— F.X. Feeney
Directed by Valdís Óskarsdóttir
In Icelandic, with subtitles
7 p.m. Monday, November 15 and 9:30 p.m. Tuesday, November 16, at the Hi-Pointe
Two buses full of wedding guests — with the bride, Inga, in one, and the groom, Bardi, in the other — meander through the desolate Icelandic countryside en route to the ceremony. The buses (inevitably) get lost, and Country Wedding dissolves into a wash of well-worn wedding clichés: There are the veiled references to the bachelor party, the fighting bride- and groom-to-be and kooky Grandma who keeps wandering away. But what's most interesting about this film is that the actors worked with a loose script left open to improvisation. At times, the natural back and forth approaches Curb Your Enthusiasm levels, but just as often it falls flat. Maybe something is lost in translation, or maybe it's just all too familiar: Like so many weddings, the film concerns itself with mundane details while the ceremony itself is nothing but an afterthought.
— Kristie McClanahan
Do It Again
Directed by Robert Patton-Spruill
8:15 p.m. Saturday, November 20, at the Tivoli
Boston Globe reporter Geoff Edgers, fast approaching 40, decides that instead of enjoying the usual mid-life crisis, he will reunite the four original Kinks — Peter Quaife, Mick Avory and brothers Dave and Ray Davies — so that they can play together one more time, even if it's only for one song. He claims his mission is spurred by a desire to familiarize a younger audience with one of the world's greatest, most underappreciated bands; during the course of Robert Patton-Spruill's documentary, it becomes clear that Edgers' reasons may also include hiding from the reality of the failing newspaper business and attempting to regain some of the fire he had when he was himself a young musician. Edgers' difficulties in even making contact with Ray Davies to arrange a meeting are juxtaposed with a series of interviews with current musical stars inspired by the Kinks — Sting, Paul Weller, Zooey Deschanel and the members of the Venus 3 — wherein he gauges their interest in seeing a reunion and attempts to play a Kinks' song with each subject. On the day Edgers is informed by his union representative that he'll be receiving a 23 percent pay cut effective immediately, he joins Peter Buck and Scott McCaughey in an achingly raw performance of the Kinks' "Get Back In Line," a song about the Davies' brothers long struggle with the American Federation of Musicians and how it impacted their ability to make a living. Moments like these show the redemptive power of our favorite music and how much we rely on our personal soundtrack to get us through life.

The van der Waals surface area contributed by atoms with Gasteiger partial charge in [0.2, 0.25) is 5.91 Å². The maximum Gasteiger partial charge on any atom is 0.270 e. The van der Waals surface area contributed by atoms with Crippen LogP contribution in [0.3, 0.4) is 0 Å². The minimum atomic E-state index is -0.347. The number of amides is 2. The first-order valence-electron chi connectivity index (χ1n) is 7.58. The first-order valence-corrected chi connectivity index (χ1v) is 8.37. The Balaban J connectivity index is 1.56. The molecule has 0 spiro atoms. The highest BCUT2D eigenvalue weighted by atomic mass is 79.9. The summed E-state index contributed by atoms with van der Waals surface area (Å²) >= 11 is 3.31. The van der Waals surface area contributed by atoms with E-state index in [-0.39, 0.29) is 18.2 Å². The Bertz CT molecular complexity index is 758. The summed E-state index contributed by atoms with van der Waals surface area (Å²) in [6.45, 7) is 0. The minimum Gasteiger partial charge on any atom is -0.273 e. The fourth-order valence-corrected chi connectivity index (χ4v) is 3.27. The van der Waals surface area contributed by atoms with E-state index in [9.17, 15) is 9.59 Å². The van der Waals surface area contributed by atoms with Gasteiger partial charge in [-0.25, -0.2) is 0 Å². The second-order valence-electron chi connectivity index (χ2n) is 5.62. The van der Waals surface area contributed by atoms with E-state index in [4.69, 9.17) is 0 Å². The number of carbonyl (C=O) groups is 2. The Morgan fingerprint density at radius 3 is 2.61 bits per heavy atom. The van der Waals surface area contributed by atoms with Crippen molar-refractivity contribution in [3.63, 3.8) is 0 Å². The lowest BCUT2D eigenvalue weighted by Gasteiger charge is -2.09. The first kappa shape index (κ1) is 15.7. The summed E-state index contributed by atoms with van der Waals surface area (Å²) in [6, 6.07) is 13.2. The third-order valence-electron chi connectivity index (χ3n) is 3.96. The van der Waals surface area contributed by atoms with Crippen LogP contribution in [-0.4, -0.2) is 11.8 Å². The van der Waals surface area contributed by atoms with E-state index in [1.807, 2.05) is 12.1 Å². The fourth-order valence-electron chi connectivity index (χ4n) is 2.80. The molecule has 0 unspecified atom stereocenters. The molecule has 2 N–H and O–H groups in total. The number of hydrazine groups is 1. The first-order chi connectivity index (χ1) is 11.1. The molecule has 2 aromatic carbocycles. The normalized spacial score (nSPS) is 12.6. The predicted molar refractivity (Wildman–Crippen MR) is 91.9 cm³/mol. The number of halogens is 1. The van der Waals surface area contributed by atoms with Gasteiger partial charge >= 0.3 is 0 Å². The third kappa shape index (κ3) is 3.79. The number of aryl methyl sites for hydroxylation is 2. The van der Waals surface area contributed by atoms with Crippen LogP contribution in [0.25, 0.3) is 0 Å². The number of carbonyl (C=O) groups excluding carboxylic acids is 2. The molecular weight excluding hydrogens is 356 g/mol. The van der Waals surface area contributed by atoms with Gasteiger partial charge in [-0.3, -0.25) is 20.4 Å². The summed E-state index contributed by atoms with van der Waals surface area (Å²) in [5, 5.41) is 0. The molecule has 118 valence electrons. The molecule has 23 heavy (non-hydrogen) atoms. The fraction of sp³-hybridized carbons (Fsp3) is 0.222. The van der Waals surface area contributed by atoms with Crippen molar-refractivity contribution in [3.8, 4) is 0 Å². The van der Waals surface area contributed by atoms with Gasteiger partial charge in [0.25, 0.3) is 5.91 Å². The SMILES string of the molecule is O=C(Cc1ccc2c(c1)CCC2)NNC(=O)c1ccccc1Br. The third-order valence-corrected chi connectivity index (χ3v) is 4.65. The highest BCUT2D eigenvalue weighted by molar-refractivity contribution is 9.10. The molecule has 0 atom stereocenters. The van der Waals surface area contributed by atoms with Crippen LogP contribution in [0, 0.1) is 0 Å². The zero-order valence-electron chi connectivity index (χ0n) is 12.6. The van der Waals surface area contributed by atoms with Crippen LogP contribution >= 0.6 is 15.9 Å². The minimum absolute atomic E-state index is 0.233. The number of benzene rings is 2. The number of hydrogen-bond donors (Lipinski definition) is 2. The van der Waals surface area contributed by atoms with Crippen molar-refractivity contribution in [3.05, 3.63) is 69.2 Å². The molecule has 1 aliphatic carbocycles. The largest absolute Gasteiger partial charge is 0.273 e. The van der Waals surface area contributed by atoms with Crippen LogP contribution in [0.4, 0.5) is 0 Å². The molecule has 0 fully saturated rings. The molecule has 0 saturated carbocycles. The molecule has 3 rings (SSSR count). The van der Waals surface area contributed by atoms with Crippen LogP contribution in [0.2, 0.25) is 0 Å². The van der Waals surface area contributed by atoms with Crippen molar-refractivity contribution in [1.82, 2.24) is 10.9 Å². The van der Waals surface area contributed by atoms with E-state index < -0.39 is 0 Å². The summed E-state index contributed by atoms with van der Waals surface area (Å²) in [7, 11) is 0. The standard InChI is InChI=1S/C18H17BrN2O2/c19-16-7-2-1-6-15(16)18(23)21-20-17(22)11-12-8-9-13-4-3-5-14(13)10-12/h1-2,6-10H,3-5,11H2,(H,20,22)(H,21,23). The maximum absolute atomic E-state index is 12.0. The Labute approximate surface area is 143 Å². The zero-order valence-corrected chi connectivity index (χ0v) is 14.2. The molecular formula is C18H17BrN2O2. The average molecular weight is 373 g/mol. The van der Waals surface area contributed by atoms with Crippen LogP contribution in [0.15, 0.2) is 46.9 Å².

— Paul Friswold
Facing the Storm
Directed by Doug Hawes-Davis
5:30 p.m. Sunday, November 14, at Webster University's Winifred Moore Auditorium
Besides being an enduring symbol of the Great Plains, the buffalo is also an emblem of survival. For nearly 10,000 years these animals were the driving force behind Native American culture and economy; then, in the nineteenth century, their numbers plummeted from the tens of millions to fewer than 1,000. Though they've been saved from extinction, recent history hasn't been so romantic for the buffalo, as their storied past has given way to an uncertain future tied up in the realities of land management, bureaucracy, court trials and town-hall meetings. Today, even as buffalo unite Indian tribes under a common cause, they divide hunters and conservationists, lawmakers and constituents, as America continues to argue what, exactly, home on the range means for the buffalo. Facing the Storm analyzes these ongoing challenges in a beautifully shot film that combines interviews with Native Americans, conservationists and ranchers with sweeping panoramas of the plains, simple yet effective animation and not-for-the-squeamish scenes from slaughterhouses. Thoughtful and thought-provoking, the film's look at North America's history and future serves as a poignant reminder that civilizations are at their best when the land and its people live in mindful accord.